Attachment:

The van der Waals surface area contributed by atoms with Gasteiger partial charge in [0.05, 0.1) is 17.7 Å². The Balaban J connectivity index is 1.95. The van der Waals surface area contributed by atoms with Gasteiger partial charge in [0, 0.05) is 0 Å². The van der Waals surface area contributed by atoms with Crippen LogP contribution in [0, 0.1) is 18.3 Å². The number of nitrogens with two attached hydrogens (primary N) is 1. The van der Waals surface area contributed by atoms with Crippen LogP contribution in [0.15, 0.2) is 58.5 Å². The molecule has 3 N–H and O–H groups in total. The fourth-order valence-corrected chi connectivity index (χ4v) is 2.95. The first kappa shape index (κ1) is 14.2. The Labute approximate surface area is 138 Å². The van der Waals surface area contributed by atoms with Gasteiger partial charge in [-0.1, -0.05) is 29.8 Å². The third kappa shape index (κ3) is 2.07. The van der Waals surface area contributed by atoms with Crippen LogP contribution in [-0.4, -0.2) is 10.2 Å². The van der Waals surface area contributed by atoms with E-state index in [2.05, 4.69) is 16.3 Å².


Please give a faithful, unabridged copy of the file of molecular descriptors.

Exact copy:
The van der Waals surface area contributed by atoms with Gasteiger partial charge in [0.05, 0.1) is 17.7 Å². The Balaban J connectivity index is 1.95. The van der Waals surface area contributed by atoms with Gasteiger partial charge in [0, 0.05) is 0 Å². The van der Waals surface area contributed by atoms with Crippen LogP contribution in [0, 0.1) is 18.3 Å². The number of nitrogens with two attached hydrogens (primary N) is 1. The van der Waals surface area contributed by atoms with Crippen LogP contribution in [0.15, 0.2) is 58.5 Å². The molecule has 3 N–H and O–H groups in total. The fourth-order valence-corrected chi connectivity index (χ4v) is 2.95. The first kappa shape index (κ1) is 14.2. The Labute approximate surface area is 138 Å². The van der Waals surface area contributed by atoms with Gasteiger partial charge in [-0.1, -0.05) is 29.8 Å². The third kappa shape index (κ3) is 2.07. The van der Waals surface area contributed by atoms with Crippen LogP contribution in [-0.4, -0.2) is 10.2 Å². The van der Waals surface area contributed by atoms with E-state index in [2.05, 4.69) is 16.3 Å².